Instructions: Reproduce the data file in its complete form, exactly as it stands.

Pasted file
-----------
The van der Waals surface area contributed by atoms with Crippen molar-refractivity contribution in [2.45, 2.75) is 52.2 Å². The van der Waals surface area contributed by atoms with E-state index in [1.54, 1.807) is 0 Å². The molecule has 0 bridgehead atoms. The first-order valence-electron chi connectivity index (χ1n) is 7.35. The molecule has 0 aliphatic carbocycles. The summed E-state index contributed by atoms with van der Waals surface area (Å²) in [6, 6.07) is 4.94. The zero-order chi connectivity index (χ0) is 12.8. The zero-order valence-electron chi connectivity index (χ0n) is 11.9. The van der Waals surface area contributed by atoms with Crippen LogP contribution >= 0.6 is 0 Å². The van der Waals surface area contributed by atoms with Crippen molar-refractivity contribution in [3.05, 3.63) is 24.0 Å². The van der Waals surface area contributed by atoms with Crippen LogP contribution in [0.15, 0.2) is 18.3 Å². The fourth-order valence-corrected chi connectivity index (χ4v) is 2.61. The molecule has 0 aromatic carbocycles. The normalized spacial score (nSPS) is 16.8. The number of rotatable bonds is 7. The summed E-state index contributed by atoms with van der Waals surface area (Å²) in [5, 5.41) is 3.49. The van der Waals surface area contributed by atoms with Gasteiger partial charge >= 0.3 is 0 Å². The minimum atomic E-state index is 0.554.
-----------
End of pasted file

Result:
The van der Waals surface area contributed by atoms with Crippen molar-refractivity contribution in [2.45, 2.75) is 52.2 Å². The van der Waals surface area contributed by atoms with E-state index in [1.54, 1.807) is 0 Å². The molecule has 0 bridgehead atoms. The first-order valence-electron chi connectivity index (χ1n) is 7.35. The molecule has 0 aliphatic carbocycles. The summed E-state index contributed by atoms with van der Waals surface area (Å²) in [6, 6.07) is 4.94. The zero-order chi connectivity index (χ0) is 12.8. The zero-order valence-electron chi connectivity index (χ0n) is 11.9. The van der Waals surface area contributed by atoms with Crippen LogP contribution >= 0.6 is 0 Å². The van der Waals surface area contributed by atoms with Crippen molar-refractivity contribution in [3.05, 3.63) is 24.0 Å². The van der Waals surface area contributed by atoms with Crippen LogP contribution in [0.15, 0.2) is 18.3 Å². The fourth-order valence-corrected chi connectivity index (χ4v) is 2.61. The molecule has 0 aromatic carbocycles. The normalized spacial score (nSPS) is 16.8. The number of rotatable bonds is 7. The summed E-state index contributed by atoms with van der Waals surface area (Å²) in [5, 5.41) is 3.49. The van der Waals surface area contributed by atoms with Gasteiger partial charge >= 0.3 is 0 Å². The minimum atomic E-state index is 0.554.